THE HAGUE, Nov 6( Reuters) – Chemical weapons experts have determined that mustard gas was used in a Syrian township where Islamic State rebels were combating another group, according to a report by an international watchdog assured by Reuters.

A confidential Oct. 29 report by the Organisation for the Prohibition of Chemical Weapons( OPCW ), a summing-up of which was shown to Reuters, concluded “with the utmost confidence that at least two people were exposed to sulfur mustard” in the town of Marea , north of Aleppo, on Aug. 21.

“It is very likely that the effects of sulfur mustard resulted in the death of a baby, ” it said.

The findings offer the first official verification of use of sulfur mustard, commonly known as mustard gas, in Syria since it agreed to destroy its chemical weapons stockpile, which included sulfur mustard.

The report did not mention Islamic State, as the fact-finding mission was not mandated to designate blamed, but diplomatic sources said the chemical had been used in the clashes between Islamic State and the other rebel group taking place in the town at the time.

“It raises the major is the issue of where the sulfur mustard came from, ” one source told. “Either they( IS) gained the ability to make it themselves, or it may have come from an undeclared stockpile overtaken by IS. Both are worrying options.”

Syria is supposed to have wholly surrendered the toxic chemicals 18 months ago. Their utilize breaks U.N. Security Council resolutions and the 1997 Chemical Weapons Convention.

The findings were part of three reports released to members of the OPCW last week. They add to a growing body of evidence that the Islamic State group has obtained, and is use, chemical weapons in both Iraq and Syria.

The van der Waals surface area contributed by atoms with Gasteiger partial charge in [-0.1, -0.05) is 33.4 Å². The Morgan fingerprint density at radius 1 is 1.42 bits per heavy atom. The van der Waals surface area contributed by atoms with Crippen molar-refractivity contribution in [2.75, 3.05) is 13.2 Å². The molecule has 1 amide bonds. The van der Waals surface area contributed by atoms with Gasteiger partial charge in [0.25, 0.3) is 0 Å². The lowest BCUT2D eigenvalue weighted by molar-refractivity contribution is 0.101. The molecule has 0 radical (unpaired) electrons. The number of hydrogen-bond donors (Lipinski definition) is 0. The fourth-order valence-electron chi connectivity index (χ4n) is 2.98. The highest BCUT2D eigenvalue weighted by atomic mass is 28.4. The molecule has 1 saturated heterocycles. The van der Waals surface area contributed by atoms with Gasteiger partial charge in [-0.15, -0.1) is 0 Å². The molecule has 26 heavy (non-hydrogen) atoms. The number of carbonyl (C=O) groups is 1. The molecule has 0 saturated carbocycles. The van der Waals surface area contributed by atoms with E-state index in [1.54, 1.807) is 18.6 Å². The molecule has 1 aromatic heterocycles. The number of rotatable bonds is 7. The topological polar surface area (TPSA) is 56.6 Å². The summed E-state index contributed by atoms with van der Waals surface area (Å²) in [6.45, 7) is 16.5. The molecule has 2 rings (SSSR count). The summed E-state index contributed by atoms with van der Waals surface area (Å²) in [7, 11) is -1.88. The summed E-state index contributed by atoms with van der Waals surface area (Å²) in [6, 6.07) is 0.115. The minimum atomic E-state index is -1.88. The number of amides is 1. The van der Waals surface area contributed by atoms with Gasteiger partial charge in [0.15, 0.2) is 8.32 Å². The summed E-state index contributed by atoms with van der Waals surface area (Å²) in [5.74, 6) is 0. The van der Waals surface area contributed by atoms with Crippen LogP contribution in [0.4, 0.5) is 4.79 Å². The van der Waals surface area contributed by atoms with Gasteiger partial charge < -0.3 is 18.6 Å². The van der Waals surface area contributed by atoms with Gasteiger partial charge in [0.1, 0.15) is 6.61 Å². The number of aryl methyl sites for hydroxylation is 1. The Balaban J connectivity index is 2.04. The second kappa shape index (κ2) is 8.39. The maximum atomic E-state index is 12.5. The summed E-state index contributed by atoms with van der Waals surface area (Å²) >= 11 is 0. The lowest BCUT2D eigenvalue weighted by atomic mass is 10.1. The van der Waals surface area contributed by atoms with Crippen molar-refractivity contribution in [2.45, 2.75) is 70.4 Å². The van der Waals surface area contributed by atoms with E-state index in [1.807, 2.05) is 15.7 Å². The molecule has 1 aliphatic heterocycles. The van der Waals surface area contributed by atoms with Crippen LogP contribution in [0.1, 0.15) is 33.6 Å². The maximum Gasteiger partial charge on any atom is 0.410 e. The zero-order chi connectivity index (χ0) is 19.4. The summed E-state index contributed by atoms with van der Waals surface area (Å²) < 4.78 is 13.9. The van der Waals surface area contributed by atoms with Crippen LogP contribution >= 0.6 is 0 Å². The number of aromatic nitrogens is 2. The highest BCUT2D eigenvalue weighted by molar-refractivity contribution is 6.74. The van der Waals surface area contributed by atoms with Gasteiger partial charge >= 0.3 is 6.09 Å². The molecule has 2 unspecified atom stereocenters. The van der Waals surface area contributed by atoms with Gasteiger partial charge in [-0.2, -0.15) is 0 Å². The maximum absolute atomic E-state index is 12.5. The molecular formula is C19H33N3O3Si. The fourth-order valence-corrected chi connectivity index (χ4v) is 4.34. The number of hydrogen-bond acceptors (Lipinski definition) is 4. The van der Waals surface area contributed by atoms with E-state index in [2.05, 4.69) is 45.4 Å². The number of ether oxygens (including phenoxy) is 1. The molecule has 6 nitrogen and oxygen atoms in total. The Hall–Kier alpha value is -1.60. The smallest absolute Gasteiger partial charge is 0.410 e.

Kurdish authorities said earlier this month that Islamic State fighters fired mortar rounds containing mustard agent at Kurdish Peshmerga fighters in northern Iraq during clashes in August. They told blood samples taken from around 35 fighters who were exposed in the attack southwest of the regional capital of Erbil demonstrated “signatures” of mustard gas.

A team of OPCW experts has been sent to Iraq to confirm the findings and is expected to obtain its own samples later this month, one envoy said.


In the Idlib Province south of Aleppo, another report told, there were several incidents between March and May of 2015 which “likely involved the use of one or more toxic chemicals, ” including chlorine.

Those assaults, which resulted in the deaths of six people in the opposition-controlled region, have been blamed on government forces.

“Witnesses reported hearing helicopters overhead at the time the chemical munitions detonation. Only the Assad regime has helicopters, ” State Department spokesman John Kirby said, referring to President Bashar al-Assad's government.

A special session has been called by the OPCW's 41 -member Executive Council to discuss the Syrian findings and it will be held in The Hague on Nov. 23, sources at the OPCW told Reuters.

Sulfur mustard – which causes severe delayed burns to the eyes, scalp and lungs – is a so-called Schedule 1 chemical agent, entailing it has few utilizes outside warfare.

The third report by the OPCW fact-finding mission to Syria said the team had so far been unable to substantiate asserts from the Syrian government that its forces had been targeted by rebels hiring chemical weapons.

The mission “cannot confidently determine whether or not a chemical was used as a weapon” by militants in the Jober area on Aug. 29, 2014, it told.

Syria agreed during September 2013 to destroy its entire chemical weapons program under a bargain negotiated with the United States and Russia after hundreds of people were killed in a sarin gas assault in the outskirts of the capital, Damascus.

The last of 1,300 tonnes of chemical weapons declared to the OPCW was handed over in June, 2014, but several Western governments have carried doubt that the governmental forces of President Bashar al-Assad extol its entire arsenal.

With Syria's civil war in its fifth year, chlorine has also been used illegally in systematic assaults against civilians, the OPCW found.

A U.N.-OPCW joint investigative mission has been assigned to determine who was behind those attacks.

The three reports will be formally presented to U.N. Secretary General Ban Ki-moon later this month.

( Editing by Pravin Char, Janet McBride)

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